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Vancouver maestro music to British couple's ears Add to ...

Disaster was imminent: The bride was due to arrive at any moment and the pianist called to say he wasn't going to make it to the wedding in time. Fearing his wife-to-be would have to walk down the aisle in silence, the groom hit the panic button - with stupendous results.

Bramwell Tovey, music director of the Vancouver Symphony Orchestra, happened to be in the east of England last Saturday to conduct a concert in the hall adjacent to the wedding venue. When the frantic groom ran into the grand surrounds of St. Andrew's Hall hoping to find a passable pianist or even a CD he could borrow, he was lucky enough to run into Philip Biggs, the administrator for the National Youth Brass Band of Great Britain. Mr. Biggs immediately called the band's artistic director - Maestro Tovey - who stepped into the breach without hesitation.

"I was driving when I got the call," said Mr. Tovey, back home in Vancouver yesterday. "Philip explained what had happened and asked if I might be able to help out. I put my foot down and made a few illegal turns and got there in under 10 minutes. I thought if the police stopped me, they would understand."

Arriving, by his own admission somewhat dishevelled in shorts and a T-shirt, British-born Mr. Tovey was asked if he could play Cole Porter's Night and Day and promptly thrust onto the stage of the medieval Blackfriars' Hall where, he said, he sat down at a "gorgeous Boesendorfer piano - one of the best grand pianos you can get. I must have looked a bit of a mess."

Along with the Porter, he played some George Gershwin and Irving Berlin, then chose Rachmaninoff's Rhapsody on a Theme of Paganini Variation 18 to accompany the signing of the registry.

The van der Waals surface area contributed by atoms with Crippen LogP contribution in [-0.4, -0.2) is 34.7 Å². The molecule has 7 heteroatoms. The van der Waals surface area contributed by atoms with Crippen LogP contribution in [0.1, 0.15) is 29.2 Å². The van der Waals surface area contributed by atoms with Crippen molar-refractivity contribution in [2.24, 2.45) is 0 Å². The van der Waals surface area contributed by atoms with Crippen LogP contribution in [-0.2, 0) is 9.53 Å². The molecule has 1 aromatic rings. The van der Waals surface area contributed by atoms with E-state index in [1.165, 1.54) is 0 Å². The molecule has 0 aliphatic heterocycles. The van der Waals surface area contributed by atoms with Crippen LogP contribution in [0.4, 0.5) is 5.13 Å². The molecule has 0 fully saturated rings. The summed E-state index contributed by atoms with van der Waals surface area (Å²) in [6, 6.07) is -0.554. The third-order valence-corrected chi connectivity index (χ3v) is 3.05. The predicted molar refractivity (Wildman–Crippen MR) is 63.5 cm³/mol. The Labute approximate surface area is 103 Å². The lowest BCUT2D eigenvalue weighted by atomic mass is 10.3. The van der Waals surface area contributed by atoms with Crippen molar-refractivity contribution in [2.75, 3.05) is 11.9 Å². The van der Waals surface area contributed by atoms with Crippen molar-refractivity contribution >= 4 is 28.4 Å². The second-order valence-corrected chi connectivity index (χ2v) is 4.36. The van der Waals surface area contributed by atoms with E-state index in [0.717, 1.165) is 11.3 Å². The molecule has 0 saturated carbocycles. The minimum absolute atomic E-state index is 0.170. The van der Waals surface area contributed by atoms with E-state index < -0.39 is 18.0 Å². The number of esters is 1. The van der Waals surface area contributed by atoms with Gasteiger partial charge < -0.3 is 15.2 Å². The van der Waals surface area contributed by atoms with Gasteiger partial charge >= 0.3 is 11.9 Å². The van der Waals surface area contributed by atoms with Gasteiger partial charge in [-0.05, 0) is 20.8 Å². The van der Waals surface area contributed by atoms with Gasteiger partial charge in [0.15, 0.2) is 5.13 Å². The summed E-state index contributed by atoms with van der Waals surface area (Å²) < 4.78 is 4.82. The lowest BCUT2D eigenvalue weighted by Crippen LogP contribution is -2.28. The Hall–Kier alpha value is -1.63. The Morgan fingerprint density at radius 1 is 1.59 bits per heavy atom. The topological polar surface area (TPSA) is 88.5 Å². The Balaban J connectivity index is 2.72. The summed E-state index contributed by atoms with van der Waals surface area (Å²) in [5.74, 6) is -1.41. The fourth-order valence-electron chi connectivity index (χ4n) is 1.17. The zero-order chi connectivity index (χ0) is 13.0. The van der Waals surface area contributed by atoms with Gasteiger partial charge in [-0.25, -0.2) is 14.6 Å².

"No one had told me what to play as the bride and groom walked out," he said. "So I decided to be traditional and went with the Mendelssohn march, which I finished with a big flourish."

Lucy and Sam Taylor - the unsuspecting bride and groom - had no idea who had stepped up to save their day until later, when they Googled Mr. Tovey's name to see if they could find an e-mail address by which to thank him.

In an interview for The Daily Telegraph, Mr. Taylor said that Mr. Tovey was "just fantastic. He walked in, lifted up the lid and began playing, almost as if it had all been planned."

Mr. Tovey was on the last day of his summer tour - an itinerary that included guest conducting engagements with the New York and Los Angeles philharmonic orchestras, as well as his annual 10 days with the British youth band.

Having been on more than one airline flight in the past when a doctor's services were called for, Mr. Tovey said that he and his wife had often joked about there being no emergency for which a musician is qualified to help.

"And lo and behold," he laughed, "there actually was one."

Completely unaware that he was being hailed in the British press as a hero, Mr. Tovey chuckled at the news.

"My mother will be very excited," he said. "That'll be more impressive than conducting the New York Phil."

 

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